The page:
As mentioned earlier, kratom was/is very rarely, if ever, swallowed in it’s traditional setting. The reason for this is not that hard to guess. Putting grams of a dried leaf powder into your stomach can dehydrate you, cause nausea, and expose you to any impurities picked up following harvest.  Realistically, all that you want from the kratom is the couple dozen milligrams of alkaloids dispersed throughout the lignocellulose of the leaf.

Traditional Preparation

Chewing on fresh kratom leaf avoids the negative effects of swallowing the powder. Absorbing the kratom alkaloids through the mucus membrane of the mouth completely avoids the stomach.  The same goes for tea. When you brew a tea with kratom leaves, you will be left with an aqueous solution of kratom alkaloids, but no solid particulates.

Despite the many years that kratom has been in the United States, this consideration has largely been ignored or unheard. This is demonstrated by the rising popularity of kratom powder capsules, and the act of “tossing and washing.”  

Tossing and washing is when you fill your mouth half full with water, and then float some kratom powder in your mouth.  You then chug water as you swallow the floating leaf mass in your mouth. Some have perfected the act, and claim to not taste the powder or experience any irritation. Many others (including the author of this post) are frequently reduced to a coughing, wheezing fit. Filling the air with a green dust, mucus oozing from their facial orifices.

Another Coffee Analogy

In fact, we often compare the act of tossing and washing with swallowing ground espresso beans. Imagine you are at a coffee shop and you ask the barista for a simple espresso. You watch as they grind the beans and measure them into the espresso filter. Yet instead of tamping it and inserting it into the machine to brew a delightful beverage with a delicious brown crema, you are given the powder to swallow. The barista assures you that you will indeed still feel the effects of the caffeine. Yet because you know that there is a better way to consume coffee, you’d feel ripped off.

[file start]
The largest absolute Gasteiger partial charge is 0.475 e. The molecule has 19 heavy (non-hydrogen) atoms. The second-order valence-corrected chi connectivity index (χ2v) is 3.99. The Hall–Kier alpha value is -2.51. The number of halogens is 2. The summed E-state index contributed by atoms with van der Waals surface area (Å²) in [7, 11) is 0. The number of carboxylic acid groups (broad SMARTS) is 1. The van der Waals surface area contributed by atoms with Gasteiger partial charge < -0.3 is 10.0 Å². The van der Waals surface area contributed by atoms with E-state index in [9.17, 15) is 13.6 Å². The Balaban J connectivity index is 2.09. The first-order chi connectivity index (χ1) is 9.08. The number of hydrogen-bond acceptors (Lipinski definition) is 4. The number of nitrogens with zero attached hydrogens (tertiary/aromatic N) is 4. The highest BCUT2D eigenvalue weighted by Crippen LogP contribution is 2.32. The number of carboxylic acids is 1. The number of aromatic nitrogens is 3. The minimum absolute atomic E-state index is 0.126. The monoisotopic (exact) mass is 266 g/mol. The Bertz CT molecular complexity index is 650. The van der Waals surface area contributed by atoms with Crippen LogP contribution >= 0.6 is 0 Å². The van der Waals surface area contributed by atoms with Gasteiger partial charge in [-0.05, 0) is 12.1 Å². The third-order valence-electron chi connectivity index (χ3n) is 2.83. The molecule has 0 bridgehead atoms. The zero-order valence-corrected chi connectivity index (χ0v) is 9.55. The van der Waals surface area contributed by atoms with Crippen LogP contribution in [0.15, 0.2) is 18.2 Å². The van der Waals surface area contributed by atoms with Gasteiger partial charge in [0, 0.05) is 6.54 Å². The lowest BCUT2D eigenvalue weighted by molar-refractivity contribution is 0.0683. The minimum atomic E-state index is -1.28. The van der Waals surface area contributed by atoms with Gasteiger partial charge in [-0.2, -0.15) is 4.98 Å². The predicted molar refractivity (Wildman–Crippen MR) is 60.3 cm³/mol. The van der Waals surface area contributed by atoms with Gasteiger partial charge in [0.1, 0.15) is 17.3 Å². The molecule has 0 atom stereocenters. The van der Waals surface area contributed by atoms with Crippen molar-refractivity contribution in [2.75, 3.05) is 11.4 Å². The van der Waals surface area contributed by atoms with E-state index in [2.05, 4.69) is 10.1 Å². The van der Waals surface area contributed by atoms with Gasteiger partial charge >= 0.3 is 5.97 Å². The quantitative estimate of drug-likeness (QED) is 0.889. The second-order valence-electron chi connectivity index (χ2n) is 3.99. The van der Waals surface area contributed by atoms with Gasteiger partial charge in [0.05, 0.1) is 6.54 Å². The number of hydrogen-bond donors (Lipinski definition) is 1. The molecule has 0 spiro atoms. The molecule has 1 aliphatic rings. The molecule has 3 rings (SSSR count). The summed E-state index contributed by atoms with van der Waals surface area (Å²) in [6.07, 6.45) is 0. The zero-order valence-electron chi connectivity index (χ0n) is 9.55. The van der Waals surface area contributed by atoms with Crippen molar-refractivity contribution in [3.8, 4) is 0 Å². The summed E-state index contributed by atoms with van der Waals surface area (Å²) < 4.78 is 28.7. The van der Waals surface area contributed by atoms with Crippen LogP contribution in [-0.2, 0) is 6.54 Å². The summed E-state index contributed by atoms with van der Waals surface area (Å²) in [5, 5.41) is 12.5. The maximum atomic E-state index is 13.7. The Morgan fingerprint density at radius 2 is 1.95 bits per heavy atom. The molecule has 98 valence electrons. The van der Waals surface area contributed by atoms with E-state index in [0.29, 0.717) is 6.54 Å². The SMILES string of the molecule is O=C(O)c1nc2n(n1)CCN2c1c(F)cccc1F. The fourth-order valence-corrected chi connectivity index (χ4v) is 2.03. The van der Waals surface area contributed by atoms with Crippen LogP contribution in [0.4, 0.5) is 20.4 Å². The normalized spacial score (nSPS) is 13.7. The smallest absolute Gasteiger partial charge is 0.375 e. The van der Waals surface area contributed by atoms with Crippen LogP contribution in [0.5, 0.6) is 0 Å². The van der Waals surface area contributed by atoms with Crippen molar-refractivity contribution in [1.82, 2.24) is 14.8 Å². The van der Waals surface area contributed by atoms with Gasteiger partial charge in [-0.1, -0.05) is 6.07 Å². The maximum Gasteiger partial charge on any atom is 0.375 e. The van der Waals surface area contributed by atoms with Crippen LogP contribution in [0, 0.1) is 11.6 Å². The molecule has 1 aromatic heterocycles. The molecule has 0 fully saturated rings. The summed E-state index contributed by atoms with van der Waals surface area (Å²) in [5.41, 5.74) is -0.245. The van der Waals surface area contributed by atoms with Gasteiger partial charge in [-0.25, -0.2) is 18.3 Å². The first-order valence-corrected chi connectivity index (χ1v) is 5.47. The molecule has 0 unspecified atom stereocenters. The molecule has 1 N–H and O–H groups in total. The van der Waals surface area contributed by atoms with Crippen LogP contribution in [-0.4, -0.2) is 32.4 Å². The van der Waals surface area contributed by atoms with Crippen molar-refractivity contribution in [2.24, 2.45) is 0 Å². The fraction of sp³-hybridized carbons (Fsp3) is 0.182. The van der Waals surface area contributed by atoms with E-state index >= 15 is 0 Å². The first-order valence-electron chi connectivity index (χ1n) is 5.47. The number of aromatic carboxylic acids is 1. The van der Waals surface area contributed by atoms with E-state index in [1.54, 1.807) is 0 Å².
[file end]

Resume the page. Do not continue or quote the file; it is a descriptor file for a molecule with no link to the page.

That is how we feel when anyone takes kratom outside of the traditional routes. Why not take the extra time to brew a delicious, golden colored cup of kratom tea? I promise it’s better than just swallowing the powder.

Kratom Controversy

With kratom coming in by the literal boat-load, with no instructions, as a fine powder, many merchants were left wondering how to sell it.  The path of least resistance, as it turns out, was via the head shop marketplace. Today, you can find kratom powder and capsules at just about any headshop and gas station in America. From this perspective, it outwardly appears that kratom has no legality troubles.